Health & Medicine

Aerosolised medicines may reduce the high risk of coronavirus infection

Rapid development of vaccines and other preventative measures has been vital in the response to the COVID-19 pandemic. Dr Michael Dubina, full member of the Russian Academy of Sciences, explores a novel method to reduce coronavirus infection risk. His pilot study explored the effects of an aerosolised combination medication in healthcare workers who had not previously been infected with the virus. The findings show that use of aerosolised medicines may offer an effective pre-exposure prophylaxis treatment.

To date, almost 3.5 million deaths have been caused by the worldwide COVID-19 pandemic and this figure continues to rise.

COVID-19 is the name given to the disease caused following infection with severe acute respiratory syndrome coronavirus-2 (SARS-CoV-2). Disease presentation varies from no symptoms (asymptomatic) to the development of pneumonia, acute respiratory distress syndrome or multi-organ failure.

Multiple vaccines against SARS-CoV-2 infection have been approved for use around the world, and there are many more vaccines still in development. One of the most important populations to vaccinate is healthcare workers, who are exposed to the virus daily and are at increased risk of developing COVID-19.

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How does SARS-CoV-2 infect cells?
Like other coronaviruses, SARS-CoV-2 binds to receptors on cell surfaces once it enters the human body. This cell-surface binding allows the virus to initiate the infection process by entering the cell and hijacking its replication machinery to produce more virus particles. Each virus recognises a specific receptor, and this means that the number and distribution of these receptors regulates viral tropism − their ability to productively infect a cell.

To infect cells, SARS-CoV-2 uses a cellular receptor called angiotensin-converting enzyme 2 (ACE2) allowing it to gain entry to the cell. ACE2 receptors are found on a variety of cell types, including cells in the upper and lower airways. This allows the virus to migrate down the respiratory tract and trigger an immune response that can lead to severe respiratory problems and low oxygen levels (hypoxia). ACE2 plays an important role in regulating blood pressure through the production of a hormone called angiotensin II. Angiotensin II normally causes blood vessels, including those in the lung, to constrict − subsequently causing an increase in blood pressure. If SARS-CoV-2 reduces ACE2 activity during cell entry, this may increase angiotensin II activity in the lungs.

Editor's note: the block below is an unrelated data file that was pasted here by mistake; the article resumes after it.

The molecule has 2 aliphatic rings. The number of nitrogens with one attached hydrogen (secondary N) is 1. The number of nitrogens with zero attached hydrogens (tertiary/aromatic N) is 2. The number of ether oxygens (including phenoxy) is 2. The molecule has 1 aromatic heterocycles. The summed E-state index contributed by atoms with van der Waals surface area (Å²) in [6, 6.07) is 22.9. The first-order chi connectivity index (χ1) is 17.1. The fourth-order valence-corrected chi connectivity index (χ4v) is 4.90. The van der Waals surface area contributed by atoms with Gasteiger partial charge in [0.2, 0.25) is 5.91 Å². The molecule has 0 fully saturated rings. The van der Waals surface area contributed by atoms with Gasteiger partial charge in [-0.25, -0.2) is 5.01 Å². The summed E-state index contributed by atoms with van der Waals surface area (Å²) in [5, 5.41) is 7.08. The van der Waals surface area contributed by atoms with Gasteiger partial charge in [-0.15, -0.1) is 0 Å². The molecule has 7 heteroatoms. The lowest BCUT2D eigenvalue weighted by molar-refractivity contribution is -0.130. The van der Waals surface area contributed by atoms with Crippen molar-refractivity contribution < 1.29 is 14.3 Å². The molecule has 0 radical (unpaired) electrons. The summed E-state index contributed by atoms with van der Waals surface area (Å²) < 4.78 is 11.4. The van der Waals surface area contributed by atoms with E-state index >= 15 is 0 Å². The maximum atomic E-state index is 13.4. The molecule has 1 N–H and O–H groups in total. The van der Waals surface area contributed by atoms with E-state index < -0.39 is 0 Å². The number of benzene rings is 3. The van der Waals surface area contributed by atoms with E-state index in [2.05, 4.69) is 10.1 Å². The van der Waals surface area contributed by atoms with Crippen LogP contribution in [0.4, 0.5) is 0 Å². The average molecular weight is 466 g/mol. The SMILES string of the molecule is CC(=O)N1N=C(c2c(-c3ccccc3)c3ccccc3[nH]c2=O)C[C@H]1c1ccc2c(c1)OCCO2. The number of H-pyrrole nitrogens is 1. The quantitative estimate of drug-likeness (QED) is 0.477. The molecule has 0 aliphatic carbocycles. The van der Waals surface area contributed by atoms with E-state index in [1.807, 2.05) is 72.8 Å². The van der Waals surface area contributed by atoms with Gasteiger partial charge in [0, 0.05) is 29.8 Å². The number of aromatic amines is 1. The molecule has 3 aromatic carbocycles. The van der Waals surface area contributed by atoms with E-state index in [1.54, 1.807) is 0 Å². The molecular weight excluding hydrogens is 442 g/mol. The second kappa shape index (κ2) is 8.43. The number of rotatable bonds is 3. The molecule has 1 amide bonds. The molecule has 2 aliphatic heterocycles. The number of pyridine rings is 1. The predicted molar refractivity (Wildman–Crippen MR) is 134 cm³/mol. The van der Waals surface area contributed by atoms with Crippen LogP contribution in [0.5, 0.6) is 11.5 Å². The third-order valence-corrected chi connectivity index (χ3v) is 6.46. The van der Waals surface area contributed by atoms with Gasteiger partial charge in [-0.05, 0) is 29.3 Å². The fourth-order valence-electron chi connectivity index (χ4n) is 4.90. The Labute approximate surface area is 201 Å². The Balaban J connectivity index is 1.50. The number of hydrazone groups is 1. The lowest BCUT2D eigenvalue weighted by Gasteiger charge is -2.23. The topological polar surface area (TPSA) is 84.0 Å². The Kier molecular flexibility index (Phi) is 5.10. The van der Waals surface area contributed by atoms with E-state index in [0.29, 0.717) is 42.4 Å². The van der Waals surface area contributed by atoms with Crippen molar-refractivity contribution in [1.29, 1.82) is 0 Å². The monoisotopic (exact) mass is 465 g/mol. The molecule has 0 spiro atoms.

The interactions between SARS-CoV-2 and ACE2 are also crucial in determining tissue tropism, defined as the types of tissues the virus can infect, and progression to COVID-19 disease.

To date, almost 3.5 million deaths have been caused by the worldwide COVID-19 pandemic and this figure continues to rise.

Dr Michael Dubina, Russian Academy of Sciences, hypothesised that the excessive constriction ability of angiotensin II could also affect tens of thousands of smallest bronchi and blood vessels in the lungs, ultimately causing damage to the small air sacs (alveoli) in the lungs.

He proposed that if the ventilation-perfusion functions of the lung periphery could be maintained, then this may prevent the initial step of COVID-19. This is because prolonged constriction changes may make the lung extremely vulnerable to alveoli destruction and inflammation. Therefore early intervention may reduce SARS-CoV-2 infectivity and progression to COVID-19.

Dr Dubina proposed that if the ventilation-perfusion functions of the lung could be maintained, then this may prevent the initial step of infection from COVID-19.

Pre-exposure prophylaxis
To achieve this, aerosolised medications known to be beneficial for lung function were considered for pre-exposure prophylaxis. In other words, these medications may reduce the risk of infection with SARS-CoV-2 for people who have not yet been infected with the virus as well as prevent the spread of disease in people who have not yet been exposed to SARS-CoV-2.

Pre-exposure prophylaxis is a prevention method most commonly known for reducing the risk of getting HIV. A daily pill can be prescribed to HIV-negative adults and adolescents who are at high risk of getting HIV through sex or drug use, and reduces the risk of getting HIV by more than 90%.

At present, there is no known agent that can be administered before exposure to SARS-CoV-2 that prevents infection, although several clinical trials are looking at possible therapies. One example of this is hydroxychloroquine, more commonly used as an anti-malarial drug, which was considered earlier in the pandemic as a possible pre-exposure prophylaxis candidate. However, multiple research studies showed that it had no effect on coronavirus infection.

Aerosolised combination medication
Dr Dubina was interested to know if aerosolised medicines with proven health benefits could provide pre-exposure prophylaxis against COVID-19 in healthy adults who are at highest risk of SARS-CoV-2 infection due to delivering care to patients with confirmed COVID-19.